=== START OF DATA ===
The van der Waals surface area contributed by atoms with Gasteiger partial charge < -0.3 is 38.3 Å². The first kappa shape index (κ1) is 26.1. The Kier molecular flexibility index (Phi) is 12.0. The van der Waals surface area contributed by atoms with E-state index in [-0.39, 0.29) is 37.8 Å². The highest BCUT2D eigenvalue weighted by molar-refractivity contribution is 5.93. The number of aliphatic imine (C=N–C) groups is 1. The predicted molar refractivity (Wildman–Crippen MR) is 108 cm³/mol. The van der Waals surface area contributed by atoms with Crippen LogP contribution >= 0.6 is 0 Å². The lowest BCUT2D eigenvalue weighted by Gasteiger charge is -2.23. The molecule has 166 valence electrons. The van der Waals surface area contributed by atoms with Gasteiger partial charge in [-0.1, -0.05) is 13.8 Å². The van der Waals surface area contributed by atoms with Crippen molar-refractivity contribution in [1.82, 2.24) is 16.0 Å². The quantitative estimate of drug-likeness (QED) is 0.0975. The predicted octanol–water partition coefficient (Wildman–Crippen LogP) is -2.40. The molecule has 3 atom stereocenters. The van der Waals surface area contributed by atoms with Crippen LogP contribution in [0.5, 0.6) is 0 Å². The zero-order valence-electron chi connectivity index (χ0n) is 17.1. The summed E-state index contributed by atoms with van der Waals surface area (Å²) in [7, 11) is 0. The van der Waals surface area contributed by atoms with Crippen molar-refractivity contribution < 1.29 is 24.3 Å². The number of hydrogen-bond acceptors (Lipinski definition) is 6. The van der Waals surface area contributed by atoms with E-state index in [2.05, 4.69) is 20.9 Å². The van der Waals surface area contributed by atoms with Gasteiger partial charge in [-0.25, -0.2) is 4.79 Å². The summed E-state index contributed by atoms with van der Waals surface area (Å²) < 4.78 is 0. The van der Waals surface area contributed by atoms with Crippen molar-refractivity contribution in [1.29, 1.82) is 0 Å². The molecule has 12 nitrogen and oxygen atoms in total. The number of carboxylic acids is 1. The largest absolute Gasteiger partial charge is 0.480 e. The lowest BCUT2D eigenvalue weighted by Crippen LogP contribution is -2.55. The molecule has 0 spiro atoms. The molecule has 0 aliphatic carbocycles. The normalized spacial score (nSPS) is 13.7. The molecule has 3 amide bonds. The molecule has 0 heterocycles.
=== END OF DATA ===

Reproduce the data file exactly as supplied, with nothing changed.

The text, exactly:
The van der Waals surface area contributed by atoms with Gasteiger partial charge < -0.3 is 38.3 Å². The first kappa shape index (κ1) is 26.1. The Kier molecular flexibility index (Phi) is 12.0. The van der Waals surface area contributed by atoms with E-state index in [-0.39, 0.29) is 37.8 Å². The highest BCUT2D eigenvalue weighted by molar-refractivity contribution is 5.93. The number of aliphatic imine (C=N–C) groups is 1. The predicted molar refractivity (Wildman–Crippen MR) is 108 cm³/mol. The van der Waals surface area contributed by atoms with Crippen LogP contribution >= 0.6 is 0 Å². The lowest BCUT2D eigenvalue weighted by Gasteiger charge is -2.23. The molecule has 166 valence electrons. The van der Waals surface area contributed by atoms with Gasteiger partial charge in [-0.1, -0.05) is 13.8 Å². The van der Waals surface area contributed by atoms with Crippen molar-refractivity contribution in [1.82, 2.24) is 16.0 Å². The quantitative estimate of drug-likeness (QED) is 0.0975. The predicted octanol–water partition coefficient (Wildman–Crippen LogP) is -2.40. The molecule has 3 atom stereocenters. The van der Waals surface area contributed by atoms with Crippen LogP contribution in [0.5, 0.6) is 0 Å². The zero-order valence-electron chi connectivity index (χ0n) is 17.1. The summed E-state index contributed by atoms with van der Waals surface area (Å²) in [7, 11) is 0. The van der Waals surface area contributed by atoms with Crippen molar-refractivity contribution < 1.29 is 24.3 Å². The number of hydrogen-bond acceptors (Lipinski definition) is 6. The van der Waals surface area contributed by atoms with E-state index in [2.05, 4.69) is 20.9 Å². The van der Waals surface area contributed by atoms with Gasteiger partial charge in [-0.25, -0.2) is 4.79 Å². The summed E-state index contributed by atoms with van der Waals surface area (Å²) < 4.78 is 0. The van der Waals surface area contributed by atoms with Crippen molar-refractivity contribution in [1.29, 1.82) is 0 Å². The molecule has 12 nitrogen and oxygen atoms in total. The number of carboxylic acids is 1. The largest absolute Gasteiger partial charge is 0.480 e. The lowest BCUT2D eigenvalue weighted by Crippen LogP contribution is -2.55. The molecule has 0 spiro atoms. The molecule has 0 aliphatic carbocycles. The normalized spacial score (nSPS) is 13.7. The molecule has 3 amide bonds. The molecule has 0 heterocycles.